LifeLock, Inc., a self-proclaimed “industry leader in the rapidly growing field of identity theft protection” has agreed to pay $11 million to the Federal Trade Commission and $1 million to a group of 35 state attorneys general to settle charges that Lifelock falsely promoted its identity theft protection services. Lifelock publicized its services through advertisements that publicly disclosed its CEO’s Social Security number. As part of the settlement, LifeLock and its principals will be barred from making deceptive claims and required to take more stringent measures to safeguard the personal information they collect from customers.
The FTC’s complaint charged that the fraud alerts that LifeLock placed on customers’ credit files protected only against a few types of identity theft and gave them no protection against the misuse of existing accounts, the most common type of identity theft. New account fraud, the type of identity theft for which fraud alerts are most effective, comprised only about 17 percent of identity theft incidents. The FTC also alleged that Lifelock provided no protection against other types of identify theft, such as medical identity theft and employment identity theft.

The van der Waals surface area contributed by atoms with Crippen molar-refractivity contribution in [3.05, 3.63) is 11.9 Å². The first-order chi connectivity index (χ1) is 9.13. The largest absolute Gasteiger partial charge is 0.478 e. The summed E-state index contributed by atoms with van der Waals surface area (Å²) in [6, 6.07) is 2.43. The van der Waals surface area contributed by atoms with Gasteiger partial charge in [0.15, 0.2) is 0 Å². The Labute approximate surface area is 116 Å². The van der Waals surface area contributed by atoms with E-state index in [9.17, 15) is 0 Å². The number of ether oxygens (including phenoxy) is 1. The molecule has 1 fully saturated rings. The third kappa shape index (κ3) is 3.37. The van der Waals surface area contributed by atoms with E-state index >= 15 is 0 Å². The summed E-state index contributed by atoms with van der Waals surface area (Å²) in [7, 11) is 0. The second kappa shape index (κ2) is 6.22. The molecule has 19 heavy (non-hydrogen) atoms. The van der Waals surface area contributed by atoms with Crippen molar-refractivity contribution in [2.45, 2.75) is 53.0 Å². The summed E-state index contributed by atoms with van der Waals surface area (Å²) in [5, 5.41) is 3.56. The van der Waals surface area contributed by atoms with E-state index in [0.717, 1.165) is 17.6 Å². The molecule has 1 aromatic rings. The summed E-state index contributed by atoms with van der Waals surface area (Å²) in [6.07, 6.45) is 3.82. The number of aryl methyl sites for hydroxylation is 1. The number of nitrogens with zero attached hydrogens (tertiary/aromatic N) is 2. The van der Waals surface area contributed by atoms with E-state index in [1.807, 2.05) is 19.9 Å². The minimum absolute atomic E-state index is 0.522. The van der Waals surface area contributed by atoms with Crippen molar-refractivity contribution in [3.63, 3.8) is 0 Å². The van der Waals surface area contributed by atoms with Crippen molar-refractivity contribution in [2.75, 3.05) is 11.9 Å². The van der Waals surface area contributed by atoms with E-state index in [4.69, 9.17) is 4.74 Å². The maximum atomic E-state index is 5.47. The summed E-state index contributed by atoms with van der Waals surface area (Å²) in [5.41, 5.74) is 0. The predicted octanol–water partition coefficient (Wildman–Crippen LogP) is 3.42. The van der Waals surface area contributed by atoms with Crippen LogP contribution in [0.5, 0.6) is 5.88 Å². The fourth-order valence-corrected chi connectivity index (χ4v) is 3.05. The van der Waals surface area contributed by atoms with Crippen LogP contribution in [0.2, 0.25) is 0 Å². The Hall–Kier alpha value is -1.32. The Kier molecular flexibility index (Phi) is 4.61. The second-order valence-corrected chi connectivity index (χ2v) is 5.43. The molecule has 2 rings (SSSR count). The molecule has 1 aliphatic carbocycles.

The FTC’s complaint further alleged that LifeLock claimed that it would prevent unauthorized changes to customers’ address information, that it constantly monitored activity on customer credit reports, and that it would ensure that a customer always would receive a telephone call from a potential creditor before a new account was opened. Ironically, the FTC also charged that LifeLock’s own data repositories were not encrypted, and sensitive consumer information was shared inappropriately, and could have been exploited by hackers.
The FTC will use the $11 million it receives from the settlements to provide refunds to consumers. It will be sending letters to the current and former customers of LifeLock who may be eligible for refunds under the settlement.